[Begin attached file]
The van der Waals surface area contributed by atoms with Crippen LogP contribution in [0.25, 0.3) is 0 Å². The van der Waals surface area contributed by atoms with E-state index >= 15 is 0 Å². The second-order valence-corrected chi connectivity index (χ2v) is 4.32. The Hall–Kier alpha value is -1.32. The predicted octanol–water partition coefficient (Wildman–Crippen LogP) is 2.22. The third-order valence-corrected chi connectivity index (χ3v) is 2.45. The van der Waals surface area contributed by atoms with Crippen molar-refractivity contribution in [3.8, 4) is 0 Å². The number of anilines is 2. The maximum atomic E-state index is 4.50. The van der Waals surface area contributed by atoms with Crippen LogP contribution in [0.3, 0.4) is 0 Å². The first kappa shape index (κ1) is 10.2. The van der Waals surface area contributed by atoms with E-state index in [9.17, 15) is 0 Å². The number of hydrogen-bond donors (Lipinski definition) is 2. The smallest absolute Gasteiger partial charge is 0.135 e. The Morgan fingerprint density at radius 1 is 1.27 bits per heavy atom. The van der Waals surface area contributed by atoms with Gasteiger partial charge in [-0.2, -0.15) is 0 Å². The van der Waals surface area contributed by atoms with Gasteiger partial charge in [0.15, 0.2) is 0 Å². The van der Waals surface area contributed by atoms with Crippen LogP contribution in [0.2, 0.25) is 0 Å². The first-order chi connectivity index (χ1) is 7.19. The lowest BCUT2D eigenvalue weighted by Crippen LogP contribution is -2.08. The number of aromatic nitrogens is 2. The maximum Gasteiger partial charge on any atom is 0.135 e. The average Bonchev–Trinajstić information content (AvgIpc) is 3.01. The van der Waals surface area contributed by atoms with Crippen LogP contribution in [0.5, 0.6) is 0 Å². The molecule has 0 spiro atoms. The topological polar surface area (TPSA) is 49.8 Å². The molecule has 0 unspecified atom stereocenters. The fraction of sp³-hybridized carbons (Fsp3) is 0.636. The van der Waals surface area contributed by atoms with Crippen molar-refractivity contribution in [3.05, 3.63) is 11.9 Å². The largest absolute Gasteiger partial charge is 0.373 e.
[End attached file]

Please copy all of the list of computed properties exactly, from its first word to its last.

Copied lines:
The van der Waals surface area contributed by atoms with Crippen LogP contribution in [0.25, 0.3) is 0 Å². The van der Waals surface area contributed by atoms with E-state index >= 15 is 0 Å². The second-order valence-corrected chi connectivity index (χ2v) is 4.32. The Hall–Kier alpha value is -1.32. The predicted octanol–water partition coefficient (Wildman–Crippen LogP) is 2.22. The third-order valence-corrected chi connectivity index (χ3v) is 2.45. The van der Waals surface area contributed by atoms with Crippen molar-refractivity contribution in [3.8, 4) is 0 Å². The number of anilines is 2. The maximum atomic E-state index is 4.50. The van der Waals surface area contributed by atoms with Crippen LogP contribution in [0.3, 0.4) is 0 Å². The first kappa shape index (κ1) is 10.2. The van der Waals surface area contributed by atoms with E-state index in [9.17, 15) is 0 Å². The number of hydrogen-bond donors (Lipinski definition) is 2. The smallest absolute Gasteiger partial charge is 0.135 e. The Morgan fingerprint density at radius 1 is 1.27 bits per heavy atom. The van der Waals surface area contributed by atoms with Gasteiger partial charge in [-0.2, -0.15) is 0 Å². The van der Waals surface area contributed by atoms with Gasteiger partial charge in [0.15, 0.2) is 0 Å². The van der Waals surface area contributed by atoms with Crippen LogP contribution in [0.2, 0.25) is 0 Å². The first-order chi connectivity index (χ1) is 7.19. The lowest BCUT2D eigenvalue weighted by Crippen LogP contribution is -2.08. The number of aromatic nitrogens is 2. The maximum Gasteiger partial charge on any atom is 0.135 e. The average Bonchev–Trinajstić information content (AvgIpc) is 3.01. The van der Waals surface area contributed by atoms with Crippen LogP contribution in [0.5, 0.6) is 0 Å². The molecule has 0 spiro atoms. The topological polar surface area (TPSA) is 49.8 Å². The molecule has 0 unspecified atom stereocenters. The fraction of sp³-hybridized carbons (Fsp3) is 0.636. The van der Waals surface area contributed by atoms with Crippen molar-refractivity contribution in [3.05, 3.63) is 11.9 Å². The largest absolute Gasteiger partial charge is 0.373 e.